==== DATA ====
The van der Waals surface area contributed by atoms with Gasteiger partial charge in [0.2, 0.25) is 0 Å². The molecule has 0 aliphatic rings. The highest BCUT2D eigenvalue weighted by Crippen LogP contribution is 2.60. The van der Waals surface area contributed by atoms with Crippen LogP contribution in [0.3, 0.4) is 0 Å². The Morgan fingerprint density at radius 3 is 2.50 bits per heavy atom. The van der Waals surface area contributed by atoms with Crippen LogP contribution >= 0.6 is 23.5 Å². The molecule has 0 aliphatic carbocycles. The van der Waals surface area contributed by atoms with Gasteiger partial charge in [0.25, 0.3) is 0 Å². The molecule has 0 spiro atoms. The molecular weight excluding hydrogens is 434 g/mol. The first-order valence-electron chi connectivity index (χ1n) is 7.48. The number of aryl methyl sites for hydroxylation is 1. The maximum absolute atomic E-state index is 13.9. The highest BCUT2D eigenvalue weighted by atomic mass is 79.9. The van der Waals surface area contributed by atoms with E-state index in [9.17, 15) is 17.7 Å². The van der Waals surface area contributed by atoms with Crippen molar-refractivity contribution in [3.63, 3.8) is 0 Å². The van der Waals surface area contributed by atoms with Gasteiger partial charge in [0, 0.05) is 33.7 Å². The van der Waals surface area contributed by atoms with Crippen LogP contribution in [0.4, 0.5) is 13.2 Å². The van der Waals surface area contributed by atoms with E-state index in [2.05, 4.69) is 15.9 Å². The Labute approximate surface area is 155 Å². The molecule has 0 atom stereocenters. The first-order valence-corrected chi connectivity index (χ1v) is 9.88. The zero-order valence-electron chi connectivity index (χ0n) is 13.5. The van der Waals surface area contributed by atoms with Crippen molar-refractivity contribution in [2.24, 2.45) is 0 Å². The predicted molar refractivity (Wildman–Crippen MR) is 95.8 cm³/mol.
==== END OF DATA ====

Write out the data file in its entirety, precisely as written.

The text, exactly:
The van der Waals surface area contributed by atoms with Gasteiger partial charge in [0.2, 0.25) is 0 Å². The molecule has 0 aliphatic rings. The highest BCUT2D eigenvalue weighted by Crippen LogP contribution is 2.60. The van der Waals surface area contributed by atoms with Crippen LogP contribution in [0.3, 0.4) is 0 Å². The Morgan fingerprint density at radius 3 is 2.50 bits per heavy atom. The van der Waals surface area contributed by atoms with Crippen LogP contribution >= 0.6 is 23.5 Å². The molecule has 0 aliphatic carbocycles. The van der Waals surface area contributed by atoms with Gasteiger partial charge in [0.25, 0.3) is 0 Å². The molecule has 0 spiro atoms. The molecular weight excluding hydrogens is 434 g/mol. The first-order valence-electron chi connectivity index (χ1n) is 7.48. The number of aryl methyl sites for hydroxylation is 1. The maximum absolute atomic E-state index is 13.9. The highest BCUT2D eigenvalue weighted by atomic mass is 79.9. The van der Waals surface area contributed by atoms with E-state index in [9.17, 15) is 17.7 Å². The van der Waals surface area contributed by atoms with Crippen molar-refractivity contribution in [3.63, 3.8) is 0 Å². The van der Waals surface area contributed by atoms with Gasteiger partial charge in [0, 0.05) is 33.7 Å². The van der Waals surface area contributed by atoms with Crippen LogP contribution in [0.4, 0.5) is 13.2 Å². The van der Waals surface area contributed by atoms with E-state index in [2.05, 4.69) is 15.9 Å². The Labute approximate surface area is 155 Å². The molecule has 0 atom stereocenters. The first-order valence-corrected chi connectivity index (χ1v) is 9.88. The zero-order valence-electron chi connectivity index (χ0n) is 13.5. The van der Waals surface area contributed by atoms with Crippen molar-refractivity contribution in [2.24, 2.45) is 0 Å². The predicted molar refractivity (Wildman–Crippen MR) is 95.8 cm³/mol.